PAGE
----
The Secretary of State for Health (Alan Johnson): In my oral statement of 10 October 2007, Official Report, column 297, I notified the House that my noble Friend Lord Darzi had published an interim report as part of the NHS Next Stage Review. I am writing to update the House on the progress of the review as Lord Darzi has today published Leading Local Change.
The review has been led locally by clinicians in each NHS region. Seventy-four local clinical working groups, made up of some 2,000 clinicians, have been looking at the clinical evidence and engaging with their local communities. They have developed improved models of care for their regions to ensure that the NHS is up to date with the latest clinical developments and is able to meet changing needs and expectations.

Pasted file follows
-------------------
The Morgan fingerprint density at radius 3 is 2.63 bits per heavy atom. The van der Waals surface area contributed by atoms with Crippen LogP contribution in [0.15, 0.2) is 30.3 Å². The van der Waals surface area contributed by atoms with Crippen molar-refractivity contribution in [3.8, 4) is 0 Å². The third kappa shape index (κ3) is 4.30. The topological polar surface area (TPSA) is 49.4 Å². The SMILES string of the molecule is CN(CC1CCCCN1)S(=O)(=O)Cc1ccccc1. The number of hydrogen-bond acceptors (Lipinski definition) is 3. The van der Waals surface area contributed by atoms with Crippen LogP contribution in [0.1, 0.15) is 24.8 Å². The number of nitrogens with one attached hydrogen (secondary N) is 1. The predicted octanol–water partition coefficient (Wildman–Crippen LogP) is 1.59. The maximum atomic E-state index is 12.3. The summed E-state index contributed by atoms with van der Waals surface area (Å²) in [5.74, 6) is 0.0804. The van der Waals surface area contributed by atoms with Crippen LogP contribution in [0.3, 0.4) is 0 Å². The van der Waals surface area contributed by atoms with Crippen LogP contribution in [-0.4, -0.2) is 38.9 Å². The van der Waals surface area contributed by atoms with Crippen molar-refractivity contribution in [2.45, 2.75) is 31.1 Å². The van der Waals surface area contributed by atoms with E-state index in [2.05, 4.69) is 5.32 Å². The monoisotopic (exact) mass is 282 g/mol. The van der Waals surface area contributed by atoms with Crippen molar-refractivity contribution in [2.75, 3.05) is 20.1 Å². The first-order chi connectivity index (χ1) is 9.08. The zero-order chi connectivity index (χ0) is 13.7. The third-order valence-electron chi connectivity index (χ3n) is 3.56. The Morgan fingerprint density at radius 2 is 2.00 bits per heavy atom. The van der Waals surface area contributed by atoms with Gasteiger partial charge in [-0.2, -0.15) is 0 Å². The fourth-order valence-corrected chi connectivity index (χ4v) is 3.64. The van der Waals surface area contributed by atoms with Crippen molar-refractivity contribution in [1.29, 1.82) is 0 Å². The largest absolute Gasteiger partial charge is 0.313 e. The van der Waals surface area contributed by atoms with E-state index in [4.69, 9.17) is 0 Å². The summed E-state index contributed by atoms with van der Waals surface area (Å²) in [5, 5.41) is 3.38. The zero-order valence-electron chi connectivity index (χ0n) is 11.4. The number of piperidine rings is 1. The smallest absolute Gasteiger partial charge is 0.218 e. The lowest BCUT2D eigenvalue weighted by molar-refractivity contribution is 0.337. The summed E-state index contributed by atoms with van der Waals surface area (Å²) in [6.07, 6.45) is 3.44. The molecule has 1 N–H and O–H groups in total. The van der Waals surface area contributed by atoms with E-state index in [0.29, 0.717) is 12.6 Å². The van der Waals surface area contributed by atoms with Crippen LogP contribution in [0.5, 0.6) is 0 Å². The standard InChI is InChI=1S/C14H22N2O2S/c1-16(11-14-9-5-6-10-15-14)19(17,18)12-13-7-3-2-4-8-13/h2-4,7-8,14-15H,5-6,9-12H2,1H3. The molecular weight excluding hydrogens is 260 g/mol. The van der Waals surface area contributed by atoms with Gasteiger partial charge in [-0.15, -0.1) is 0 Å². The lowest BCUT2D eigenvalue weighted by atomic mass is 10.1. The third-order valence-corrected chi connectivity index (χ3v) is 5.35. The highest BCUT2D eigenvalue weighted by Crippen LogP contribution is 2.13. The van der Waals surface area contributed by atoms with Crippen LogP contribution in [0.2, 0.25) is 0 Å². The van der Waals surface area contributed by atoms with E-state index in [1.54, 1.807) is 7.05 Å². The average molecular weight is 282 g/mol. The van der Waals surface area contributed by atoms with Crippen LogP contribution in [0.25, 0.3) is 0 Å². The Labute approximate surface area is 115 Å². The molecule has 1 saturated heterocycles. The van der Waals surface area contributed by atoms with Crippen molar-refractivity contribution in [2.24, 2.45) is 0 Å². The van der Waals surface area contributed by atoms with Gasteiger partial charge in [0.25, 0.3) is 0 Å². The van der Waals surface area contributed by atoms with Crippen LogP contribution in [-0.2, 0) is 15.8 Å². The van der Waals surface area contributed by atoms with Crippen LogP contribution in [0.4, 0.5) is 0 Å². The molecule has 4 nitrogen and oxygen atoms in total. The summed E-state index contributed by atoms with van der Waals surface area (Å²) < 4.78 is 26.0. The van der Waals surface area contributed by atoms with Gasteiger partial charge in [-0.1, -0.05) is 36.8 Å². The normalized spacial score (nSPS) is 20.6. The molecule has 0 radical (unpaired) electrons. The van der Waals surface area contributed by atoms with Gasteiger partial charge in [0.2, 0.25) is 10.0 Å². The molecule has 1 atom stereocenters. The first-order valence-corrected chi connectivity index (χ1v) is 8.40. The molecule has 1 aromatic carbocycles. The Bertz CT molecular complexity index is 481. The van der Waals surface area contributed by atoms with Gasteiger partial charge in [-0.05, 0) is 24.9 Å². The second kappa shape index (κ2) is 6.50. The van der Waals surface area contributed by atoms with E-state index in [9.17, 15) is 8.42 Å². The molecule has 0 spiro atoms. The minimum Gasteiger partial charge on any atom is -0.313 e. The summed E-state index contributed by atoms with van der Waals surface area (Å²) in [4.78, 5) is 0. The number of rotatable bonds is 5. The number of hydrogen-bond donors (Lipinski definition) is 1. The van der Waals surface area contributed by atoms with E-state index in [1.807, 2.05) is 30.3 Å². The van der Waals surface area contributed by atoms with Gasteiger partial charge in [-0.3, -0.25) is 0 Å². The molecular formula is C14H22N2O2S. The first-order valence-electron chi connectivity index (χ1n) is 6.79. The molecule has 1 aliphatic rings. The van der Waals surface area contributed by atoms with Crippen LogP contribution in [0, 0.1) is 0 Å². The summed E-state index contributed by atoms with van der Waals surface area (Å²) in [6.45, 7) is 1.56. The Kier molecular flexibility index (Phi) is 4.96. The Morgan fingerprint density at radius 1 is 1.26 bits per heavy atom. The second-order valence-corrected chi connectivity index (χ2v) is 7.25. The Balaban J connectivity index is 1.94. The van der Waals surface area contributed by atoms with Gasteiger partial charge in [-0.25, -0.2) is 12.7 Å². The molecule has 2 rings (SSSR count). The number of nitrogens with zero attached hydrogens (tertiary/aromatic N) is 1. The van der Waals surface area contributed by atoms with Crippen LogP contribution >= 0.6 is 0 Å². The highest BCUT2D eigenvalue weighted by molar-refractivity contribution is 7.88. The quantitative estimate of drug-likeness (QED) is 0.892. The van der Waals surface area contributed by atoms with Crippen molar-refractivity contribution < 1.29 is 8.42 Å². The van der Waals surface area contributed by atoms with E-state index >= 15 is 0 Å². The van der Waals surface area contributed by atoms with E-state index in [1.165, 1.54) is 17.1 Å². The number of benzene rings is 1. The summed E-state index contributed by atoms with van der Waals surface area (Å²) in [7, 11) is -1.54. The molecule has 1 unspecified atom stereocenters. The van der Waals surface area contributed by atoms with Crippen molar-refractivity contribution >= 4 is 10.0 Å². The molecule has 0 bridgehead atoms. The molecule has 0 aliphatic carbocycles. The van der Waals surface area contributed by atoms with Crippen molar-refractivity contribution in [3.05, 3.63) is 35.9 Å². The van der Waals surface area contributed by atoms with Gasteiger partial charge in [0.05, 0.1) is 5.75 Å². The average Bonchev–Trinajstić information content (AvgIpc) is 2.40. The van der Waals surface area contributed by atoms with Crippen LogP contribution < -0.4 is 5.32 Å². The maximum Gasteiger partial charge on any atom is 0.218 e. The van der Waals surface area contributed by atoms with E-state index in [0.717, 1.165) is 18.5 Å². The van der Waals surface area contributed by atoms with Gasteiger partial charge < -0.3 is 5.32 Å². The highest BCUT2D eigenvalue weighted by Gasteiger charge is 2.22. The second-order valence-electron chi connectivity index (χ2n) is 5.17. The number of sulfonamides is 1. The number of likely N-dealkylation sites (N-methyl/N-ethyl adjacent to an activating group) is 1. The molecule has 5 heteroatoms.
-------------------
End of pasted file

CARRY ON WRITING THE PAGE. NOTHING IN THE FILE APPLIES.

Lord Darzi is today publishing Leading Local Change to set the context for these local visions and the principles which will guide their implementation. We are also publishing new operational guidance, as promised in Octobers interim report, to help ensure that any changes are based on clinical evidence and are in the best interest of patients. As part of this, we are making five pledges on change in the NHS, which primary care trusts will have a duty to have regard to:
change will always be to the benefit of patients. This means that they will improve the quality of care that patients receivewhether in terms of clinical outcomes, experiences, or safety;
change will be clinically driven. We will ensure that change is to the benefit of patients by making sure that it is always led by clinicians and based on the best available clinical evidence;